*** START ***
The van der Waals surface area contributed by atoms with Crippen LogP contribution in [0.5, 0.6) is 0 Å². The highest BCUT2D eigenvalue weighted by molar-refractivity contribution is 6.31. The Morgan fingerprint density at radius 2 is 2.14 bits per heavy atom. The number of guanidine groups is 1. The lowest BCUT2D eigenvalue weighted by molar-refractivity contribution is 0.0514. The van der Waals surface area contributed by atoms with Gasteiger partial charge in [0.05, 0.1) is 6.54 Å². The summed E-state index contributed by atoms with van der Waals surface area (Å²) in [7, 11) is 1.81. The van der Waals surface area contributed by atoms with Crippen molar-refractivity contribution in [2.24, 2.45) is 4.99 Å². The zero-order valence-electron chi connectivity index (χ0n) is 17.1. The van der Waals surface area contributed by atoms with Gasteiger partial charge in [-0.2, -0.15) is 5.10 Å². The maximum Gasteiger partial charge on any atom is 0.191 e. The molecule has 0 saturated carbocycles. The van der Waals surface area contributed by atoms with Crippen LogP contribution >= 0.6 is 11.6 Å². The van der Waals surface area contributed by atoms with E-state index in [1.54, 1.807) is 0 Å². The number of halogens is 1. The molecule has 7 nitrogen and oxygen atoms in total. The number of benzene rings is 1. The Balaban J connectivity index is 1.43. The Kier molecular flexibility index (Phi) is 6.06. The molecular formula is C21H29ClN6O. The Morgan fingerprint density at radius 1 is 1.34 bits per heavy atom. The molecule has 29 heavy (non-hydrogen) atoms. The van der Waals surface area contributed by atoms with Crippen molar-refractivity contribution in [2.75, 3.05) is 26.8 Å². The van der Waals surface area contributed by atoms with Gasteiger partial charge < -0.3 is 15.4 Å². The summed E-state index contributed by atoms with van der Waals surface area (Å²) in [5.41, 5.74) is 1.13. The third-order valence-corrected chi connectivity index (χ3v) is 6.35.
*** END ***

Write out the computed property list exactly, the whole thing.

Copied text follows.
The van der Waals surface area contributed by atoms with Crippen LogP contribution in [0.5, 0.6) is 0 Å². The highest BCUT2D eigenvalue weighted by molar-refractivity contribution is 6.31. The Morgan fingerprint density at radius 2 is 2.14 bits per heavy atom. The number of guanidine groups is 1. The lowest BCUT2D eigenvalue weighted by molar-refractivity contribution is 0.0514. The van der Waals surface area contributed by atoms with Gasteiger partial charge in [0.05, 0.1) is 6.54 Å². The summed E-state index contributed by atoms with van der Waals surface area (Å²) in [7, 11) is 1.81. The van der Waals surface area contributed by atoms with Crippen molar-refractivity contribution in [2.24, 2.45) is 4.99 Å². The zero-order valence-electron chi connectivity index (χ0n) is 17.1. The van der Waals surface area contributed by atoms with Gasteiger partial charge in [-0.2, -0.15) is 5.10 Å². The maximum Gasteiger partial charge on any atom is 0.191 e. The molecule has 0 saturated carbocycles. The van der Waals surface area contributed by atoms with Crippen LogP contribution >= 0.6 is 11.6 Å². The van der Waals surface area contributed by atoms with E-state index in [1.54, 1.807) is 0 Å². The number of halogens is 1. The molecule has 7 nitrogen and oxygen atoms in total. The number of benzene rings is 1. The Balaban J connectivity index is 1.43. The Kier molecular flexibility index (Phi) is 6.06. The molecular formula is C21H29ClN6O. The Morgan fingerprint density at radius 1 is 1.34 bits per heavy atom. The molecule has 29 heavy (non-hydrogen) atoms. The van der Waals surface area contributed by atoms with Crippen molar-refractivity contribution in [2.75, 3.05) is 26.8 Å². The van der Waals surface area contributed by atoms with Gasteiger partial charge < -0.3 is 15.4 Å². The summed E-state index contributed by atoms with van der Waals surface area (Å²) in [5.41, 5.74) is 1.13. The third-order valence-corrected chi connectivity index (χ3v) is 6.35.